The good, bad, and the ugly of regenerative therapies for erectile dysfunction
Review Article

The good, bad, and the ugly of regenerative therapies for erectile dysfunction

Jeffrey D. Campbell1, Uros Milenkovic2, Mustafa Faruk Usta3, Maarten Albersen2, Trinity J. Bivalacqua4

1Department of Surgery, Division of Urology, Western University, London, ON, Canada;2Laboratory for Experimental Urology, Department of Development and Regeneration, University of Leuven, Leuven, Belgium;3Department of Urology, Section of Andrology, Akdeniz University School of Medicine, Antalya, Turkey;4The James Buchanan Brady Urological Institute and Department of Urology, The Johns Hopkins School of Medicine, Baltimore, Maryland, USA

Contributions: (I) Conception and design: JD Campbell, TJ Bivalacqua; (II) Administrative support: None; (III) Provision of study material or patients: N/A; (IV) Collection and assembly of data: JD Campbell, U Milenkovic, MF Usta; (V) Data analysis and interpretation: JD Campbell, U Milenkovic, MF Usta; (VI) Manuscript writing: All authors; (VII) Final approval of manuscript: All authors.

Correspondence to: Jeffrey D. Campbell. Department of Surgery, Division of Urology, Western University, London, ON, Canada. Email:

Abstract: Erectile dysfunction (ED) is a common condition which reduces quality of life of both patients and their partners, and is a significant health care expense every year. Although phosphodiesterase type-5 inhibitors are the current first-line treatment for men with ED, they are limited by their on-demand dosing, intolerance, and variable efficacy in complex patient populations such as men with multiple medical comorbidities or ED after pelvic surgery. Regenerative medicine has been introduced and investigated in andrology as an encouraging strategy to restore diseased erectile tissue structure and function. Novel regenerative therapies for ED are controversial but are perceived to offer a durable and safe tissue restorative approach to act as a long-term solution to this cumbersome disease process. Here, we review platelet-rich plasma, amniotic fluid membranes, low-intensity extracorporeal shockwave therapy, and stem cell therapy as regenerative strategies to treat ED. Most of these approaches have preclinical and occasionally clinical data to support their ongoing investigation; however, none of these treatments are currently supported for use in ED patients outside of clinical trials.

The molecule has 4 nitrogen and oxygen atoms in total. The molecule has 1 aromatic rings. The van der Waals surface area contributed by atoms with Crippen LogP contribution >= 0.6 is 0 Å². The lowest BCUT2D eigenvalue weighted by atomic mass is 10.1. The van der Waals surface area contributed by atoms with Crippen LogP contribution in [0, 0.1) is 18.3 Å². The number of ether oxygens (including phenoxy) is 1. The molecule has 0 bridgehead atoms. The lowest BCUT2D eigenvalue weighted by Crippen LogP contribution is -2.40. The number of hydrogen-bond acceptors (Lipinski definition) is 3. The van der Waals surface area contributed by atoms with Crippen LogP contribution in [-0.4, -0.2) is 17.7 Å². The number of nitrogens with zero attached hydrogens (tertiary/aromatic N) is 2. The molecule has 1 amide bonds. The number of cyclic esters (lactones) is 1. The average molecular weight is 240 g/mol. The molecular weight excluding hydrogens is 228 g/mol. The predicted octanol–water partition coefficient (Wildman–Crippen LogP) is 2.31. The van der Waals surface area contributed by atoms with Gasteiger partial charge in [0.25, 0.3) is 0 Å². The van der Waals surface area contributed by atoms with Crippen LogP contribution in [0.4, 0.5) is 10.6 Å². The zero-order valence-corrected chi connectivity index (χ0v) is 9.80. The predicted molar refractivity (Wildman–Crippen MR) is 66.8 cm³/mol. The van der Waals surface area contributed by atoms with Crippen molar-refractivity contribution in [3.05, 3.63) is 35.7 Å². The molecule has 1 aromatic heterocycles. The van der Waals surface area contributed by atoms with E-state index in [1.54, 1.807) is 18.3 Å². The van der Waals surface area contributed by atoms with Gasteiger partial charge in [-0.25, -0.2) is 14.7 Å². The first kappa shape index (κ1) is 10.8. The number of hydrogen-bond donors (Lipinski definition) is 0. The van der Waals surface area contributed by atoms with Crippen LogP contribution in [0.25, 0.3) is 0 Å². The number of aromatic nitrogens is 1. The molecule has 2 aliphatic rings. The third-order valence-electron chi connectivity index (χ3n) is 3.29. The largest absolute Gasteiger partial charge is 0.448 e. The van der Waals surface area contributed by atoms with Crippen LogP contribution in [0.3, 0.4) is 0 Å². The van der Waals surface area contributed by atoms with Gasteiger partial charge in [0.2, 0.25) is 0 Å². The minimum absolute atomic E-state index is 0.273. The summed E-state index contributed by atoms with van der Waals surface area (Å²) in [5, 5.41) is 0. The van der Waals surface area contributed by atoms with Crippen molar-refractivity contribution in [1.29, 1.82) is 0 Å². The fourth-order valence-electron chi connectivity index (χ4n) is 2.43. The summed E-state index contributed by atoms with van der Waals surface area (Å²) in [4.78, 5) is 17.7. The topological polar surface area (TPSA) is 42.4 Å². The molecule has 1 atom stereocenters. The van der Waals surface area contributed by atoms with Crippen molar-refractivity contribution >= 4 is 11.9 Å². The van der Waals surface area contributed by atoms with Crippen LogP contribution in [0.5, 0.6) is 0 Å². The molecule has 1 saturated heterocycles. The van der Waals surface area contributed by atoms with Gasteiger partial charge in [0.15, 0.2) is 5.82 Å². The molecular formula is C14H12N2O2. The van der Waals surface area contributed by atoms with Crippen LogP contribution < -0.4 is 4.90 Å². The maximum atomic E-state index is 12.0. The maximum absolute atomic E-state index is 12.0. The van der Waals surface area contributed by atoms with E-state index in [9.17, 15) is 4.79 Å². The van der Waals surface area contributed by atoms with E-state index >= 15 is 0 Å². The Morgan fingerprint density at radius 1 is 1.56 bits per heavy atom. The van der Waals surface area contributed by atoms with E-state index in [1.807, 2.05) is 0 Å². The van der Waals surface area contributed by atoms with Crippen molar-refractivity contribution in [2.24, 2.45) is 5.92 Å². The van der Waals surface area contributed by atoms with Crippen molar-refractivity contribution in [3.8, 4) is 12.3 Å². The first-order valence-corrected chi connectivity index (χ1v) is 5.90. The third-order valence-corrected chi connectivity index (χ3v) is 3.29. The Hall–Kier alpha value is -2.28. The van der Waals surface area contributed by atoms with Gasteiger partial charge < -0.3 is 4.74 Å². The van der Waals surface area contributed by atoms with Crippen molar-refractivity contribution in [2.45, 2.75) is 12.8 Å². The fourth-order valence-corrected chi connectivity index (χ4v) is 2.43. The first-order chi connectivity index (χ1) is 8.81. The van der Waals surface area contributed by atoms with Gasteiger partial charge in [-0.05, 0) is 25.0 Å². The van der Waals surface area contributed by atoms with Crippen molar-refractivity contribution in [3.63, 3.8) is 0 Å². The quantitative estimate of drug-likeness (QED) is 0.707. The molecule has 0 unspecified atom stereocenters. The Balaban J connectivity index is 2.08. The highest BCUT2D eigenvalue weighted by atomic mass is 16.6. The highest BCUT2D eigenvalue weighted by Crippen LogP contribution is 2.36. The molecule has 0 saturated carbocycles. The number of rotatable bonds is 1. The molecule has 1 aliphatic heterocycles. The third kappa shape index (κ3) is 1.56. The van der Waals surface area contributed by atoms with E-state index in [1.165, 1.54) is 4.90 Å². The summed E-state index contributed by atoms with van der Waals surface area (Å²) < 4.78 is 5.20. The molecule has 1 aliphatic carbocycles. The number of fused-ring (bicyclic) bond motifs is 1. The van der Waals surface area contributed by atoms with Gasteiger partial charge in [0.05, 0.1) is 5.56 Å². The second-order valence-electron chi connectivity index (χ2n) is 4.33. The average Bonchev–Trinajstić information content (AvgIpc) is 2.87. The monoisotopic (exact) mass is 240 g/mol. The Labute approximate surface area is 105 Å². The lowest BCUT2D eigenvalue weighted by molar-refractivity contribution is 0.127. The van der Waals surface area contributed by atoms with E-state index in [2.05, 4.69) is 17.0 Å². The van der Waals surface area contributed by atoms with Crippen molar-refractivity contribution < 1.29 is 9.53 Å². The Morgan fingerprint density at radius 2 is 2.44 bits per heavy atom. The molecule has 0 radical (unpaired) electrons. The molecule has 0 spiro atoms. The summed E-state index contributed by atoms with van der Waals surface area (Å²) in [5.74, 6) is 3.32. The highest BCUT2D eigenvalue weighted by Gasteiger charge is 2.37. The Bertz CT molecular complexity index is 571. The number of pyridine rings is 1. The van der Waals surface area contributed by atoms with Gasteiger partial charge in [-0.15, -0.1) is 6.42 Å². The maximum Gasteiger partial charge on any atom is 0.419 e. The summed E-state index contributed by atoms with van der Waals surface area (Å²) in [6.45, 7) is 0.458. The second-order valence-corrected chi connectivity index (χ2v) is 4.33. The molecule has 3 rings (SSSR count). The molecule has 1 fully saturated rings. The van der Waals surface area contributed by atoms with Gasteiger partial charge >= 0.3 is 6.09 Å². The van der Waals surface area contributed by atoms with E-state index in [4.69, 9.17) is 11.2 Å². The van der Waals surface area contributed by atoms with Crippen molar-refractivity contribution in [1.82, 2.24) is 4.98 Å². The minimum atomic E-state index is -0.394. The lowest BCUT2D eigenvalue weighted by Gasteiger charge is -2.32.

Keywords: Erectile dysfunction (ED); low-intensity extracorporeal shockwave treatment; amniotic fluid; chorion grafts; stem cell therapy; platelet-rich plasma

Submitted Jun 01, 2019. Accepted for publication Oct 04, 2019.

doi: 10.21037/tau.2019.10.06


Erectile dysfunction (ED) affects men and their partners worldwide, and despite advances in its medical clarification and potential therapies, our treatment options and outcomes have been unable to keep pace with the increase of ED prevalence. Approximately 322 million men worldwide are predicted to be diagnosed with ED by 2025, which is more than double the prevalence measured in 1995 (1). Currently, the prevalence of ED in the general population ranges from 30% to 65% in men aged 40 to 80 years (2). ED has a negative impact on both patient and partner quality of life and costs the United States approximately $330 million annually (3).

In addition to conservative management and lifestyle modifications, men seeking medical treatment for ED are prescribed a phosphodiesterase type 5 inhibitor (PDE5i) as first-line therapy (4,5). In the case of mild-to-moderate ED, these medications have demonstrated strong clinical benefits in randomized controlled trials (RCTs) (6-9). Men with severe ED due to diabetes mellitus, advanced age, and/or after radical prostatectomy (RP) for prostate cancer often have a less robust long-term response to these on-demand medications and typically require additional management strategies (4). More invasive treatments such as intracavernous injections and surgical implantation of a penile prosthesis remain a gold standard treatment for medication refractory ED; however, they are typically less attractive due to the fear of needles, cost, and potential complications or additional side effects (5,10,11).